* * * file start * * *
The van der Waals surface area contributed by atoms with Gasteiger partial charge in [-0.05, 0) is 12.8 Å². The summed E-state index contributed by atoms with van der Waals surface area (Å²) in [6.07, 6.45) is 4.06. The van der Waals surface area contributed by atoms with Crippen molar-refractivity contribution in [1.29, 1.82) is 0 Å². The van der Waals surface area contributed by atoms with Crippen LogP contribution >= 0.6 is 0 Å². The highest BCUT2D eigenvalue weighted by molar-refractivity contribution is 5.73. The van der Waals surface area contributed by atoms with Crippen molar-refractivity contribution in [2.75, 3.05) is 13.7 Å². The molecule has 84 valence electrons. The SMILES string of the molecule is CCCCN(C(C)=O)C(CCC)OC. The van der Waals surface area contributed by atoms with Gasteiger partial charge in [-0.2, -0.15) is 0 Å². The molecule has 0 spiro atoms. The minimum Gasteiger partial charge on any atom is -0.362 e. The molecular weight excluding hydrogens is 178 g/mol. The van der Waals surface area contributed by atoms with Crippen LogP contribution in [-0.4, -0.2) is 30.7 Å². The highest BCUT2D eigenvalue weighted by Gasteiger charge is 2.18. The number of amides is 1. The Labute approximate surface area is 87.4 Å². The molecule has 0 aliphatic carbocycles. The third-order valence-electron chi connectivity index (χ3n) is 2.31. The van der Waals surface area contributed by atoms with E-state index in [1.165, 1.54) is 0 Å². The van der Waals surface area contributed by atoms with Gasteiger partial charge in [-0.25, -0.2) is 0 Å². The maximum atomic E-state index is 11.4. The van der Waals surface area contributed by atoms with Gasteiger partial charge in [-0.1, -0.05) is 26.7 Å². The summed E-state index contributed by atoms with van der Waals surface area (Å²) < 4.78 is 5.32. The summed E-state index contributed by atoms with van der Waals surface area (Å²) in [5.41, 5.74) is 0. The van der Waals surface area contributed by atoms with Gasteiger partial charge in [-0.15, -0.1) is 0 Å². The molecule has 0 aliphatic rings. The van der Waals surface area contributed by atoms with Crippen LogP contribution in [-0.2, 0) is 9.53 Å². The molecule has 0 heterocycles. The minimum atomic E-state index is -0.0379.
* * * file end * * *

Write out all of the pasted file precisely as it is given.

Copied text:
The van der Waals surface area contributed by atoms with Gasteiger partial charge in [-0.05, 0) is 12.8 Å². The summed E-state index contributed by atoms with van der Waals surface area (Å²) in [6.07, 6.45) is 4.06. The van der Waals surface area contributed by atoms with Crippen molar-refractivity contribution in [1.29, 1.82) is 0 Å². The van der Waals surface area contributed by atoms with Crippen LogP contribution >= 0.6 is 0 Å². The highest BCUT2D eigenvalue weighted by molar-refractivity contribution is 5.73. The van der Waals surface area contributed by atoms with Crippen molar-refractivity contribution in [2.75, 3.05) is 13.7 Å². The molecule has 84 valence electrons. The SMILES string of the molecule is CCCCN(C(C)=O)C(CCC)OC. The van der Waals surface area contributed by atoms with Gasteiger partial charge in [-0.2, -0.15) is 0 Å². The molecule has 0 spiro atoms. The minimum Gasteiger partial charge on any atom is -0.362 e. The molecular weight excluding hydrogens is 178 g/mol. The van der Waals surface area contributed by atoms with Crippen LogP contribution in [-0.4, -0.2) is 30.7 Å². The highest BCUT2D eigenvalue weighted by Gasteiger charge is 2.18. The number of amides is 1. The Labute approximate surface area is 87.4 Å². The molecule has 0 aliphatic carbocycles. The third-order valence-electron chi connectivity index (χ3n) is 2.31. The van der Waals surface area contributed by atoms with E-state index in [1.165, 1.54) is 0 Å². The van der Waals surface area contributed by atoms with Gasteiger partial charge in [-0.25, -0.2) is 0 Å². The maximum atomic E-state index is 11.4. The van der Waals surface area contributed by atoms with Gasteiger partial charge in [-0.1, -0.05) is 26.7 Å². The summed E-state index contributed by atoms with van der Waals surface area (Å²) < 4.78 is 5.32. The summed E-state index contributed by atoms with van der Waals surface area (Å²) in [5.41, 5.74) is 0. The van der Waals surface area contributed by atoms with Gasteiger partial charge in [-0.15, -0.1) is 0 Å². The molecule has 0 aliphatic rings. The van der Waals surface area contributed by atoms with Crippen LogP contribution in [-0.2, 0) is 9.53 Å². The molecule has 0 heterocycles. The minimum atomic E-state index is -0.0379.